Title: Rio Grande, Wisconsin
Author: JoAnn Novak
Pages: 28 Pages
Publisher: Day One
This story was originally published in Day One, a weekly literary journal dedicated to short fiction and poetry from emerging writers.
Frankie is twelve, and she’s feeling a bit too old for family vacations. So on yet another trip to the Wisconsin Dells, she’ll use the rudimentary coping skills available to preadolescents: fake-sleeping in the car, ignoring her parents, tormenting her brother. And, of course, fantasizing about Bill Murray.
Her mother wants Frankie to watch her weight, but the tween refuses to police her body—or to be ashamed of her enjoyment of it. At every opportunity—in the pool, during dinner, at the wax museum—her mom pushes, and Frankie pushes back.
Imaginative and honest, Rio Grande, Wisconsin is a coming-of-age story about the awkward and dysfunctional ways mothers and daughters show love, and how one unique girl attempts to feed the insatiable existential hunger that comes with growing up.
I read Rio Grande, Wisconsin unsure about what it would be about but I was intrigued by the cover. What I got was a story that was just a little bit pointless and a lot under-developed. The development of the story, of there being an actual point to the story would have made it more enjoyable but all I felt after reading it from beginning to end was that I had just wasted my time.
Rio Grande, Wisconsin by JoAnn Novak is available now.
Title: To Rise Again at a Decent Hour
Author: Joshua Ferris
Pages: 340 Pages
There’s nothing like a dental chair to remind a man that he’s alone in the world . . .Paul O’Rourke – dentist extraordinaire, reluctant New Yorker, avowed atheist, disaffected Red Sox fan, and a connoisseur of the afternoon mochaccino – is a man out of touch with modern life. While his dental practice occupies his days, his nights are filled with darker thoughts, as he alternately marvels at and rails against the optimism of the rest of humanity. So it goes, until someone begins to impersonate Paul online. What began as an outrageous violation of privacy soon becomes something far more soul-frightening: the possibility that the virtual ‘Paul’ might be a better version of the man in the flesh . . .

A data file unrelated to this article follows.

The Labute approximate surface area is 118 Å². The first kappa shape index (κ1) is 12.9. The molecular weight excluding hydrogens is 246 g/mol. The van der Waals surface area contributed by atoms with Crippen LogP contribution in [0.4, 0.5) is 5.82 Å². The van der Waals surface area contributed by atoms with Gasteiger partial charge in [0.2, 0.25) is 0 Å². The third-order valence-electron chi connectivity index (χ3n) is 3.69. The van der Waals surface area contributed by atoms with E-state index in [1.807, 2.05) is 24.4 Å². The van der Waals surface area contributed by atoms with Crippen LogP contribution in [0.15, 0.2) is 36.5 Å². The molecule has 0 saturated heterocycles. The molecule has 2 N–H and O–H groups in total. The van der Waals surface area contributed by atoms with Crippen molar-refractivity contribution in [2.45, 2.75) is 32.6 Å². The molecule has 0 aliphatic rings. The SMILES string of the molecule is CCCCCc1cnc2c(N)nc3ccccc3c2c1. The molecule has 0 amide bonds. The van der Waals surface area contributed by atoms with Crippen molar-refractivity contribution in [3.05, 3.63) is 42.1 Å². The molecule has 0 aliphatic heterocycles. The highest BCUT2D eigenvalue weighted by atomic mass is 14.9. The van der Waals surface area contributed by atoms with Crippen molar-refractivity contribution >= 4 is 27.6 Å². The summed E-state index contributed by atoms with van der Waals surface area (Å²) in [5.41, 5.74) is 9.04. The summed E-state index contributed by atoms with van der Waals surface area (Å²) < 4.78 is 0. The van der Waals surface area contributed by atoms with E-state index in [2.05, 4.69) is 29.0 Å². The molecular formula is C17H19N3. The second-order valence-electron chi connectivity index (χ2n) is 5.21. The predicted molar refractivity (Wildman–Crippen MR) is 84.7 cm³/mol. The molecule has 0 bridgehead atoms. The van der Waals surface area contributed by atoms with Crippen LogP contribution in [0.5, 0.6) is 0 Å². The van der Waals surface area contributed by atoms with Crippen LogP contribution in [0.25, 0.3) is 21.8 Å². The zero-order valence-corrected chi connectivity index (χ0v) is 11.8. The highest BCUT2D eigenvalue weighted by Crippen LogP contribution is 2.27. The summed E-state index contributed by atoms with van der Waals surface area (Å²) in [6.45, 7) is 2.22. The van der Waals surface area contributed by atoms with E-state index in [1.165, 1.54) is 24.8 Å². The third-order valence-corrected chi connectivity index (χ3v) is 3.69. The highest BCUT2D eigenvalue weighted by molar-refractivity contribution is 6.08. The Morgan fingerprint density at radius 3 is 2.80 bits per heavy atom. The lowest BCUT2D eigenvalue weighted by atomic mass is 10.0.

So. I won’t lie to you. I didn’t really ‘get’ To Rise Again at a Decent Hour. If I break it down to the sum of its parts it is about a man who lacks a father figure who clings on to the families of the women he dates; the man is a dentist and has his identity stolen and has a mini mental breakdown over it.
So I can understand the separate parts but I don’t know what I was meant to feel afterwards. Therefore, all I can say about To Rise Again at a Decent Hour is that Joshua Ferris is a good writer but I don’t think I am the best audience for his books.
To Rise Again at a Decent Hour by Joshua Ferris is available now.
For more information regarding Penguin (@PenguinUKBooks) please visit www.penguin.co.uk.
Author: Ben Dolnick
Pages: 27 Pages
Publisher: Amazon Media
In “Shelf-Love,” Ben Dolnick recounts his feverish, hilarious, occasionally mortifying love for the writing of Alice Munro; an essay for everyone who has ever truly loved a book, and for anyone who has ever thought about writing one.